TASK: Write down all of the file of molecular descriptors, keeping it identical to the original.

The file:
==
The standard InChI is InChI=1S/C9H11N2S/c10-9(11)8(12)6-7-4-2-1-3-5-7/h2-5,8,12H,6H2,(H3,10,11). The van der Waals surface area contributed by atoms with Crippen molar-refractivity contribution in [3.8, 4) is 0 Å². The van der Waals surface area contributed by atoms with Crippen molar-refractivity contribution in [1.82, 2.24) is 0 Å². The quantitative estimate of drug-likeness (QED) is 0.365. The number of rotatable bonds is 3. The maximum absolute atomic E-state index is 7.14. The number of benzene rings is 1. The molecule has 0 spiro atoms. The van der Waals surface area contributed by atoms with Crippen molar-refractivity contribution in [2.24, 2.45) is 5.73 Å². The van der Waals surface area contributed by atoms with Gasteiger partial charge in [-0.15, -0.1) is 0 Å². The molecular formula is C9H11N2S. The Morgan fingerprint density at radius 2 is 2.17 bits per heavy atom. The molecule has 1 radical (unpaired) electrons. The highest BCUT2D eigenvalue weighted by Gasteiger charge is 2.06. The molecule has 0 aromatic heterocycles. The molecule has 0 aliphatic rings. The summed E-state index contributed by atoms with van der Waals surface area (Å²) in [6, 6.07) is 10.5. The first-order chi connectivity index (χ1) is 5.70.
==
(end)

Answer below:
The standard InChI is InChI=1S/C9H11N2S/c10-9(11)8(12)6-7-4-2-1-3-5-7/h2-5,8,12H,6H2,(H3,10,11). The van der Waals surface area contributed by atoms with Crippen molar-refractivity contribution in [3.8, 4) is 0 Å². The van der Waals surface area contributed by atoms with Crippen molar-refractivity contribution in [1.82, 2.24) is 0 Å². The quantitative estimate of drug-likeness (QED) is 0.365. The number of rotatable bonds is 3. The maximum absolute atomic E-state index is 7.14. The number of benzene rings is 1. The molecule has 0 spiro atoms. The van der Waals surface area contributed by atoms with Crippen molar-refractivity contribution in [2.24, 2.45) is 5.73 Å². The van der Waals surface area contributed by atoms with Gasteiger partial charge in [-0.15, -0.1) is 0 Å². The molecular formula is C9H11N2S. The Morgan fingerprint density at radius 2 is 2.17 bits per heavy atom. The molecule has 1 radical (unpaired) electrons. The highest BCUT2D eigenvalue weighted by Gasteiger charge is 2.06. The molecule has 0 aromatic heterocycles. The molecule has 0 aliphatic rings. The summed E-state index contributed by atoms with van der Waals surface area (Å²) in [6, 6.07) is 10.5. The first-order chi connectivity index (χ1) is 5.70.